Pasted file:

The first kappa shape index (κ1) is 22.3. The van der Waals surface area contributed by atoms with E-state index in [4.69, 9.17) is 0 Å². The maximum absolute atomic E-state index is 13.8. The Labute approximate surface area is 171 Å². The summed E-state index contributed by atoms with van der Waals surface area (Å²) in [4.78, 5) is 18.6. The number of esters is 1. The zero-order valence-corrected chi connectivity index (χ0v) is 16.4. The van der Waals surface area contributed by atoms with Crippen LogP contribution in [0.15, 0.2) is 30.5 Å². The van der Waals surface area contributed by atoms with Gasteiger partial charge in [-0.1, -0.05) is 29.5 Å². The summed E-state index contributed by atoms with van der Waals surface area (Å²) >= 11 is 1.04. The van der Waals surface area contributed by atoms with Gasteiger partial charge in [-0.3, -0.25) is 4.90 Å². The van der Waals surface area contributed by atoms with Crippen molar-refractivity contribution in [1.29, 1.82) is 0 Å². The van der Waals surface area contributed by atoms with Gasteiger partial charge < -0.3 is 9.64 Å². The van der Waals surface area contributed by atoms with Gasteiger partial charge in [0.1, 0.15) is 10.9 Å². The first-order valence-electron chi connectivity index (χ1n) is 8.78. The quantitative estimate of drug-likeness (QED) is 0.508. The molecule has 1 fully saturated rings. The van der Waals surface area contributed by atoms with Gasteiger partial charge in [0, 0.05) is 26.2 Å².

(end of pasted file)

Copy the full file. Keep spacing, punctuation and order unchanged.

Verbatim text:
The first kappa shape index (κ1) is 22.3. The van der Waals surface area contributed by atoms with E-state index in [4.69, 9.17) is 0 Å². The maximum absolute atomic E-state index is 13.8. The Labute approximate surface area is 171 Å². The summed E-state index contributed by atoms with van der Waals surface area (Å²) in [4.78, 5) is 18.6. The number of esters is 1. The zero-order valence-corrected chi connectivity index (χ0v) is 16.4. The van der Waals surface area contributed by atoms with Crippen LogP contribution in [0.15, 0.2) is 30.5 Å². The van der Waals surface area contributed by atoms with Gasteiger partial charge in [-0.1, -0.05) is 29.5 Å². The summed E-state index contributed by atoms with van der Waals surface area (Å²) >= 11 is 1.04. The van der Waals surface area contributed by atoms with Gasteiger partial charge in [-0.3, -0.25) is 4.90 Å². The van der Waals surface area contributed by atoms with Crippen molar-refractivity contribution in [1.29, 1.82) is 0 Å². The van der Waals surface area contributed by atoms with Gasteiger partial charge < -0.3 is 9.64 Å². The van der Waals surface area contributed by atoms with Gasteiger partial charge in [0.1, 0.15) is 10.9 Å². The first-order valence-electron chi connectivity index (χ1n) is 8.78. The quantitative estimate of drug-likeness (QED) is 0.508. The molecule has 1 fully saturated rings. The van der Waals surface area contributed by atoms with Gasteiger partial charge in [0, 0.05) is 26.2 Å².